Are UKIP serious?
Is it timely to assume that a party that appears to have a reasonable chance of topping the polls in our next national election and winning seats in our next general election must have solutions for the major problems in our lives? Presumably now that UKIP are about to get more television coverage because Ofcom have reclassified them as ‘a major party’, they will they use that bigger platform to showcase a range of big ideas?
This ‘bunch of fruitcakes, loonies and closet racists’ as our Prime Minister once called them, just happen to be the party ‘viewed most favourably’ and ‘viewed least unfavourably’ by the electorate in a recent ComRes national poll. Surely that indicates they must have some finely honed policies that people resonate with, or at least some coherent organising principles to indicate what they would do with respect to the economy, health, education, crime, and other such sundries?
Well actually, no, not at all, and UKIP’s leader Nigel Farage admitted as much on The Andrew Marr Show this weekend. Farage said that his core aim is to continue with popular campaign themes and ideas (principally on The EU and Immigration) to try to finish first in the European elections, but he also openly acknowledged the policy vacuum and wanted to reassure prospective voters that UKIP are currently working hard on a carefully budgeted manifesto in preparation for the 2015 general election.
This might sound like a good idea, but it is likely to hurt UKIP quite badly, and to understand why we need to look more deeply at UKIP’s appeal:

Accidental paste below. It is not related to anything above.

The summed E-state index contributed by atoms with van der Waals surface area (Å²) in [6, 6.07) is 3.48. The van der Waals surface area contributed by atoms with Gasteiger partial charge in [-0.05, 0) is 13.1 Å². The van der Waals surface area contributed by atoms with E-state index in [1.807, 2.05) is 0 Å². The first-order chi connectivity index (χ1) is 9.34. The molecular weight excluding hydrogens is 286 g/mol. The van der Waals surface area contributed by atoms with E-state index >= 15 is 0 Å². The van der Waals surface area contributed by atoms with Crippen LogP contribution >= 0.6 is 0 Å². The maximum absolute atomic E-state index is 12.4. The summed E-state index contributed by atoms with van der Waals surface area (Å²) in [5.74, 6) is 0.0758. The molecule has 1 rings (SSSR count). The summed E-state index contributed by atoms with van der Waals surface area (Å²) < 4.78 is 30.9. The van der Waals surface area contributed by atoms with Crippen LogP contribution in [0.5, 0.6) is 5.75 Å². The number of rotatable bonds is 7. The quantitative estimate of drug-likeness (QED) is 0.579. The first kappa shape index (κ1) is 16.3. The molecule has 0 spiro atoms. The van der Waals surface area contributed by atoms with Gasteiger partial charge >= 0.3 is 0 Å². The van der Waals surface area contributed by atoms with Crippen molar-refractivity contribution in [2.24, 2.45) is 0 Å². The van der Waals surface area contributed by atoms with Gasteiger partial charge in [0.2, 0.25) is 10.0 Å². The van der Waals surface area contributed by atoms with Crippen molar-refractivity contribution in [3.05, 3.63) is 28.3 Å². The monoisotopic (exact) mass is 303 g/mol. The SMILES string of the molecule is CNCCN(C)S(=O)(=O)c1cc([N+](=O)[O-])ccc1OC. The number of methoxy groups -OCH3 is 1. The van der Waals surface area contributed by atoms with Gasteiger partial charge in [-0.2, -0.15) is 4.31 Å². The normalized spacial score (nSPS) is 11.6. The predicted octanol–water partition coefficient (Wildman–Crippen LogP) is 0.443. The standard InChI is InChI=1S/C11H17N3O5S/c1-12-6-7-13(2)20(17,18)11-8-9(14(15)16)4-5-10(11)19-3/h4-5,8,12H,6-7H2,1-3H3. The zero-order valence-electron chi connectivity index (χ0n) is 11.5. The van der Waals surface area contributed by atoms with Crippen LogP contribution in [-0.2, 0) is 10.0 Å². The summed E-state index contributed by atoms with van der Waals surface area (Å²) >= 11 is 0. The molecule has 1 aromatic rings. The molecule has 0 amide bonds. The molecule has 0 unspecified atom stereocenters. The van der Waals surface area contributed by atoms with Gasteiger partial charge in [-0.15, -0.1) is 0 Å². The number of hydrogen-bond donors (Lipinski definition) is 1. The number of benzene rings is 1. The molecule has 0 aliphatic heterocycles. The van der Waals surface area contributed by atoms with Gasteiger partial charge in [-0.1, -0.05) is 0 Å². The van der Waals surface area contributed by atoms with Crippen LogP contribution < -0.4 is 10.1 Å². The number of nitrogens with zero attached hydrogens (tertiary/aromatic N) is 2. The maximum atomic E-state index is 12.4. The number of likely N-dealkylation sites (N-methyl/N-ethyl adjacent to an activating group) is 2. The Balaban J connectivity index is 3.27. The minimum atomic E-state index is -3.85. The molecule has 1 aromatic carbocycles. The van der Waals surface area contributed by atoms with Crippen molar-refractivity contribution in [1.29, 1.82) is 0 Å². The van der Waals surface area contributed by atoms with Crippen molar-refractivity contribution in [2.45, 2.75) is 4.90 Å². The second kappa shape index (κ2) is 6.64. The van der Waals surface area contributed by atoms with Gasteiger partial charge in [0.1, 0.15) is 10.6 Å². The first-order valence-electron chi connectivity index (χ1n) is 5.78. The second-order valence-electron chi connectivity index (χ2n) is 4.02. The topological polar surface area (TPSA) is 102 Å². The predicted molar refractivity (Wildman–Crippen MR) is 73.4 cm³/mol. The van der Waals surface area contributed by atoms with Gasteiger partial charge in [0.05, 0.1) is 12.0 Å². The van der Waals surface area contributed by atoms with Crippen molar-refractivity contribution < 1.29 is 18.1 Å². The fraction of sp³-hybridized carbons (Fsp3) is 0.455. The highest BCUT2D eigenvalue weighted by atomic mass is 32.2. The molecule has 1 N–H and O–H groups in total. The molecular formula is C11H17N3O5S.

Research in political psychology by George Lakoff, Jonathan Haidt and Drew Weston, among others, indicates that most people don’t really vote for ‘policies’ at all.
The moral foundations of politics
Research in political psychology by George Lakoff, Jonathan Haidt and Drew Weston, among others, indicates that most people don’t really vote for ‘policies’ at all. We vote rather on the basis of unconscious moral frameworks often expressed in metaphors (e.g. Putin is ‘the strict father’) projective identification with leaders (e.g. ‘The barbecue test’ that apparently won George W Bush his elections – people could imagine enjoying his company more than Al Gore or John Kerry), and narratives (e.g. Bill Clinton’s ‘it’s the economy, stupid’; Obama’s ‘Yes we can’).
With this in mind, I believe UKIP’s meteoric rise relates to the way they are tapping into certain kinds of ‘moral’ foundations that have been relatively neglected by the (other) mainstream parties. Satirical takes on UKIP’s distinctive style of righteous indignation capture something important about their appeal, like the ‘UKIP keyboard’ designed “to remind you of the good old days before the country went to hell in a handcart”.
UKIP’s rise illustrates that the three main parties are too close together in spirit and policy, and that huge swathes of the population do not see themselves adequately reflected in this group. On this account, UKIP is not just for people who believe immigration is insufficiently controlled, or who strongly dislike Europe, but more generally for those who do not identify with Westminster, or who have been ‘left behind by the relentless mark of globalisation and glib liberalism’.